Accelerated RRSP Baby Fund

In my original Baby Fund post a bit more than a month ago, I made the foolish assumption that most Canadians are number weirdos like me who plan everything well in advance.

"Six years of financial preparation for kids?" my much more in-tune and socially adept wife criticized. So I decided to tackle this strategy again for a shorter time frame.

This time I want to write about setting up a Spousal and Personal RRSP strategy for staying at home with the kids with only 2 years to save. Although time makes all things better—except my hairline—even two years is enough to realize a decent tax advantage with RRSP accounts.

The Strategy

The basics are the same. You both make $60,000 a year and decide to implement a savings plan for kid raising. Not only do you want to save money on taxes, you also want to smooth your household income so you can actually stay at home with the little treasures until they go to school.

Stereotypically assuming the female will stay at home in this Beaver family, June will contribute to her personal RRSP during the prep period and Ward will contribute to a Spousal RRSP that can be used by June after 3 years following the last contribution. Since they are planning on spending the money quickly, they should invest in no more than 50% stocks with the balance in bonds.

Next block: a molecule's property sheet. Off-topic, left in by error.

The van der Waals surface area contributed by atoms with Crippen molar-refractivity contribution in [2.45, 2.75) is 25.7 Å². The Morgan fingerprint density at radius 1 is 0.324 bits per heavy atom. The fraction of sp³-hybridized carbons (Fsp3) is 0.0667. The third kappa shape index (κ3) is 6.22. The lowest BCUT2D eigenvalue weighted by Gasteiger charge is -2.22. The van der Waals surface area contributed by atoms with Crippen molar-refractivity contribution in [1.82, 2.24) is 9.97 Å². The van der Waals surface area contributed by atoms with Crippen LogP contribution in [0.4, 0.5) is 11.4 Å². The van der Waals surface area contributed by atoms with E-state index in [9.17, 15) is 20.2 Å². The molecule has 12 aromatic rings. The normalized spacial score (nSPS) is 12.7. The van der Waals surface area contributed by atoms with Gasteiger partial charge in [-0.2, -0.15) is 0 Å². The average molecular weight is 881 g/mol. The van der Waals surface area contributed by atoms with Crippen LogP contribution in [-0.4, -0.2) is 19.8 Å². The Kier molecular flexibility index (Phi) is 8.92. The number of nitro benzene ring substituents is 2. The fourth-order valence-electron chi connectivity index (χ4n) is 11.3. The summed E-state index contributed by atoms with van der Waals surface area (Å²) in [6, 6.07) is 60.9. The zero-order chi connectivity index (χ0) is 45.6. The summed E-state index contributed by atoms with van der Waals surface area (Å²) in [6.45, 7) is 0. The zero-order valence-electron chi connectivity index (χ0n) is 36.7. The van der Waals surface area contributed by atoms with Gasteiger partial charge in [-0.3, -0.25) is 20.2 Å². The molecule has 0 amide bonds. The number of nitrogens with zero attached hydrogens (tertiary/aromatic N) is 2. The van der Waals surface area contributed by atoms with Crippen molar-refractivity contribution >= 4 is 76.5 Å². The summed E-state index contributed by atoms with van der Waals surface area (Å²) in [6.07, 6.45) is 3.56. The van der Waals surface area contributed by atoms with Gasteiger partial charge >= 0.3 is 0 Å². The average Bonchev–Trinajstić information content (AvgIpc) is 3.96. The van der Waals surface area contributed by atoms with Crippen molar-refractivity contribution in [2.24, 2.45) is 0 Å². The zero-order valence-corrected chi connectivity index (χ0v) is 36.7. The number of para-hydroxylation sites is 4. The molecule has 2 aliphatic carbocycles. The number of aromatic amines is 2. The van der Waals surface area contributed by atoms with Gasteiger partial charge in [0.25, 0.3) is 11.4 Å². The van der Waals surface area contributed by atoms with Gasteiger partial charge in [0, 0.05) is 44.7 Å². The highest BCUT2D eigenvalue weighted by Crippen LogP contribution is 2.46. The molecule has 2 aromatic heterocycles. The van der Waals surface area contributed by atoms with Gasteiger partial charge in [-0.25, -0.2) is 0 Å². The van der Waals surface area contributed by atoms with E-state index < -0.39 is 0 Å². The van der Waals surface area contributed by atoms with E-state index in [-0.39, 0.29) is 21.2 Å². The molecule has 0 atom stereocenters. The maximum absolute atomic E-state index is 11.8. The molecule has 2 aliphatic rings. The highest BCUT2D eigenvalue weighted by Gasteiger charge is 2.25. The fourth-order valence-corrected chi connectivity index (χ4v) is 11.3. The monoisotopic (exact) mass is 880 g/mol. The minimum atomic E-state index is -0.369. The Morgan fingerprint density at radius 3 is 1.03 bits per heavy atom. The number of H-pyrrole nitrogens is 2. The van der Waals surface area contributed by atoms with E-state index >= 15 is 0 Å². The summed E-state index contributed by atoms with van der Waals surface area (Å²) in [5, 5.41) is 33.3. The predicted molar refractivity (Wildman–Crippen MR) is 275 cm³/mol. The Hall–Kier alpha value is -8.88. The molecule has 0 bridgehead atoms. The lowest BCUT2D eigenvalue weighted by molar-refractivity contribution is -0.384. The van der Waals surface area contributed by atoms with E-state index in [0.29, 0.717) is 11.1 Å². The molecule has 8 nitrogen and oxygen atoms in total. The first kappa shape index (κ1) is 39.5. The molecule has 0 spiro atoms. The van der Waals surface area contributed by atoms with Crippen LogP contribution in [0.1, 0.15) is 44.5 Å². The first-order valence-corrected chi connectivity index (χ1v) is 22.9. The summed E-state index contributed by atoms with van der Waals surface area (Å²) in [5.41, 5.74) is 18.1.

After 2 years of saving, June has their first child and can collect EI (maternity leave benefit). She also takes the Child Benefit payments. Two years later Baby 2 comes. In total, June is off work for 7 years and then returns part time earning $30,000 per year. Ward contributes to the Spousal RRSP up until June has Baby 1.

In year 1 of child raising, June takes EI. In years 2 and 3, June withdraws from her personal RRSP, and in the subsequent years she withdraws from the Spousal RRSP which Ward has set up in her benefit. This ensures that 3 year buffer rule is met.

The Visual

Source: TheRichMoose.com

During the first two savings years, June and Ward reduce their tax bill by $6,400 a year (29.65%) through contributions to RRSP accounts. June pays only $900 (5-6%) in taxes each year on RRSP withdrawals because her income is so low. This still results in a pretty significant tax savings and helps smooth out their income to reduce the shock of moving to a single-earner family.

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